the voluntary and community sectors. Like others, Lloyd is waiting
to see what comes out of the curriculum. “There are still huge
questions about how practice teaching is going to operate. We think
some will be virtual placement learning, so not all of it will be
in the field doing the job,” she says.

the relationship an individual practice teacher has with their
student is central to the learning process and we wouldn’t want
that to be taken away.”

believes that practice learning centres will become an important
tool in helping to boost recruitment and retention. They are an
attractive proposition to social services directors who want their
unqualified staff to be trained, he says.

most agree about the priority that should be given to high-quality
practice learning, there are some who still want a debate over the
balance between the amount of time spent in practice learning and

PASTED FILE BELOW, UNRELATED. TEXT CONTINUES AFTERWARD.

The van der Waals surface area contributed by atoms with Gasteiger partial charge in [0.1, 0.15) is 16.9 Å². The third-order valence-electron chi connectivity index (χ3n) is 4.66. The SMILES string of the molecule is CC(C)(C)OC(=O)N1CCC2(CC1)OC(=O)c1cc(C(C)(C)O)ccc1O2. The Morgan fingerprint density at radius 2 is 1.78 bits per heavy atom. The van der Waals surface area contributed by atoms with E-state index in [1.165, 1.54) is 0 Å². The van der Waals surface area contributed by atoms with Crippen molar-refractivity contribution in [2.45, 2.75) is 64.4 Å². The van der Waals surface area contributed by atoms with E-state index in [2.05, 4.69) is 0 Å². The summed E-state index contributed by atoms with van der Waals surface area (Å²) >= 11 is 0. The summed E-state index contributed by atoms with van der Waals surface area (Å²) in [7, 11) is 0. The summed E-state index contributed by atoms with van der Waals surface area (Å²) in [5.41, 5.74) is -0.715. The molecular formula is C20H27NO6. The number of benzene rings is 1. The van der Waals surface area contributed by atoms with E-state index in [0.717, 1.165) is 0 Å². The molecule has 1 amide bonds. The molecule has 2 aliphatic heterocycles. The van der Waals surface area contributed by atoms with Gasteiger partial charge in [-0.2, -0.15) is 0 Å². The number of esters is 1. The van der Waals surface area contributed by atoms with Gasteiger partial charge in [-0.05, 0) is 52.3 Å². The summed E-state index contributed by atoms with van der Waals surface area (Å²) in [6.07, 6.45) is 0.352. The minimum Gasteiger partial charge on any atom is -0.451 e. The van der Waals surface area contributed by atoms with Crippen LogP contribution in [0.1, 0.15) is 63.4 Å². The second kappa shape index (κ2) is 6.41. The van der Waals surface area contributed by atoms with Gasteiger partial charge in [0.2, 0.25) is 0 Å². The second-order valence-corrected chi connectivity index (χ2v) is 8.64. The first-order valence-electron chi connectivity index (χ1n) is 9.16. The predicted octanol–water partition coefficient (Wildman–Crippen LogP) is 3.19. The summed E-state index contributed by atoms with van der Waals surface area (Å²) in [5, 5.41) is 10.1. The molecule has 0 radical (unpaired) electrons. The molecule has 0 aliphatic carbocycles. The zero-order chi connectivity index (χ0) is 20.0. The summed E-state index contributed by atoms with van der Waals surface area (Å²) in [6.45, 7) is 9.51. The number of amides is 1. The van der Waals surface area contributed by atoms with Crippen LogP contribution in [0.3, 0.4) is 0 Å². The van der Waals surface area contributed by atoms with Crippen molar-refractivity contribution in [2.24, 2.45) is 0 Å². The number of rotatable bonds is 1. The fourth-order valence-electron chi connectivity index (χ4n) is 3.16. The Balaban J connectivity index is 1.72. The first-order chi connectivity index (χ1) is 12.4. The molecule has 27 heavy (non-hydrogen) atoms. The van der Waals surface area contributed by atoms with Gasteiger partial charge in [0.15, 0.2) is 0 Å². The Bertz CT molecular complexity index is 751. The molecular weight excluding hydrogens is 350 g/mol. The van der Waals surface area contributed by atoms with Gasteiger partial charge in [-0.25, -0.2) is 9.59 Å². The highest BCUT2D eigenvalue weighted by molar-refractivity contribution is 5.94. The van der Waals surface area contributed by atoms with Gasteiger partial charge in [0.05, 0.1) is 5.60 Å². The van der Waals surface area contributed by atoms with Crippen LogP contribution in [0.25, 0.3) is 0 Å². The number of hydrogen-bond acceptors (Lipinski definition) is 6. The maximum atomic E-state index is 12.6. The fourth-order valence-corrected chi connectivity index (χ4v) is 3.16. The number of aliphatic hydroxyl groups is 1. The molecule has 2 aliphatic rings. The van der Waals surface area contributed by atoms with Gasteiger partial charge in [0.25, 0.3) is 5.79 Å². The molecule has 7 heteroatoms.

gaining the underpinning knowledge. The problem here is that the
balance varies for different groups of students, says Keefe. Some
come on a social work course with very little academic background
but with substantial prior experience, so they need plenty of
opportunity to develop their knowledge base and cognitive skills.
Others come with a social science background and need more
opportunities to develop their practical skills. The difficulty is
in designing a programme that reflects their different needs, he

“Personally, I’m not certain that
200 days is the right compromise,” says Keefe. “I would prefer to
see more emphasis on the classroom side of things. After all, the
justification for moving from a two-year diploma to a three-year
degree, particularly for non-graduate students, was primarily to
allow more time for academic development.”

there is consensus for a range of practice learning options, the
role of practice teachers remains vital, says Wilkes. “Students
must have contact time with service users and be assessed on their
capacity to carry out that work. Ultimately, nobody can be a
substitute for a practice teacher.”